CHARLESTON, W.Va. -- Off and on during the past couple of months I've had to engage in the art of tough love. Now I know how it got its name. I'm just wondering whether it's tougher on the receiver or the sender.
Tough love has been defined as "an expression used when someone treats another person harshly or sternly with the intent to help them in the long run."
This kind of behavior is definitely not my strong suit, and I find myself second-guessing about the intensity with which to employ it. It goes back to that prunes formula: Three enough? Six too many?
No doubt you're familiar with stories about concerned parents who have gone to the wall for a drug-addicted child and then reach a point where they refuse to support them financially until he or she enters a drug rehabilitation program. Or a coach who trains his players hard and is strict, but the discipline is intended for the greater good.
Even though it's been a rocky road, I'm feeling a sense of accomplishment about this latest round. The jury is still out on the final effects; things seem to be moving in the right direction, though.
As I write this column I've been up for almost 24 straight hours dealing with a family member in another time zone. Without an owner's manual - and coupled with the challenges of geography and timing - I felt somewhat uneasy when I last tried to sleep.
After tossing and turning, though, I bolted out of bed at 3 a.m. and came downstairs to write out an intervention strategy on my computer. I was definitely on a roll. It all seemed to flow onto the page. At least that's what it seemed like in the middle of the night.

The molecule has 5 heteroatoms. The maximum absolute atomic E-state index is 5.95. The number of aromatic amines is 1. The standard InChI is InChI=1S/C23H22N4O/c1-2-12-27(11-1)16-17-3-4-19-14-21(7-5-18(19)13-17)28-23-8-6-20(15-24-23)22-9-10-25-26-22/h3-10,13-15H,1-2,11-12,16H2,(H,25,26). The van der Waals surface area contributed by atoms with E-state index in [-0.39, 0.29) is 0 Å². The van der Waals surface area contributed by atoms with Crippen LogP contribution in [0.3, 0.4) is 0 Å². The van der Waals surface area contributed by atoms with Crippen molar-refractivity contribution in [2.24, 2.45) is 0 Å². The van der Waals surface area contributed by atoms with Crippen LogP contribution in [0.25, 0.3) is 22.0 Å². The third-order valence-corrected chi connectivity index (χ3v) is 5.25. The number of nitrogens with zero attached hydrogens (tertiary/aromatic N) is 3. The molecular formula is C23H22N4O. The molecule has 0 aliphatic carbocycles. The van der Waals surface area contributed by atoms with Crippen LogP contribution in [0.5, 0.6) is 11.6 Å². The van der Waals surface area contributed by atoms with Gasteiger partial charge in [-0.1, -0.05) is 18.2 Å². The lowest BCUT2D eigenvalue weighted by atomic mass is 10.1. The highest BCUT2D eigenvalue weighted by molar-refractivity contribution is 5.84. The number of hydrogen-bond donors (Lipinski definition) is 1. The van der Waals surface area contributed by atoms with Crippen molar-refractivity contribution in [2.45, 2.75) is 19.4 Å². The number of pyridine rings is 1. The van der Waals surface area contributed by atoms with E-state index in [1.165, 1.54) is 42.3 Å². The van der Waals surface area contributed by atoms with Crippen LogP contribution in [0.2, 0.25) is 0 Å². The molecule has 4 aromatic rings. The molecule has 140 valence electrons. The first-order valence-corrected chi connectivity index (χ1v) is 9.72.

And then there was the silence after the "send" button was pushed. And the patience it takes to wait. And wait.
Fortunately, I had a lot of other things to do that helped to distract me from looking incessantly for a response on my cell phone or computer. Finally it came. As I opened the e-mail message, I was pleasantly surprised at the response. My plan had been accepted (at least for the time being) - not embraced, but I'll take accepted for now.
This has definitely been one of those "can't see the forest for the trees" lessons for my family member. All I did was point out the obvious - in a way that could be "heard" and received. Once I got that down, the plan seemed to flow from there.
And that's the way it is with life challenges. When we're knee-deep in a situation with all the accompanying emotional components, it can seem like there's no way out. We've likely all experienced situations in which we feel trapped or frozen - at least temporarily. Weighing things back and forth. And back and forth.
Inertia sets in. So, I just applied some "ertia." (Thanks to my friend Pam for coining this term.)
Even as I write, a conference call with a professional is taking place with my family member today. It will become so much easier for others to get on board and support the plan - once there is a plan and it's mapped out.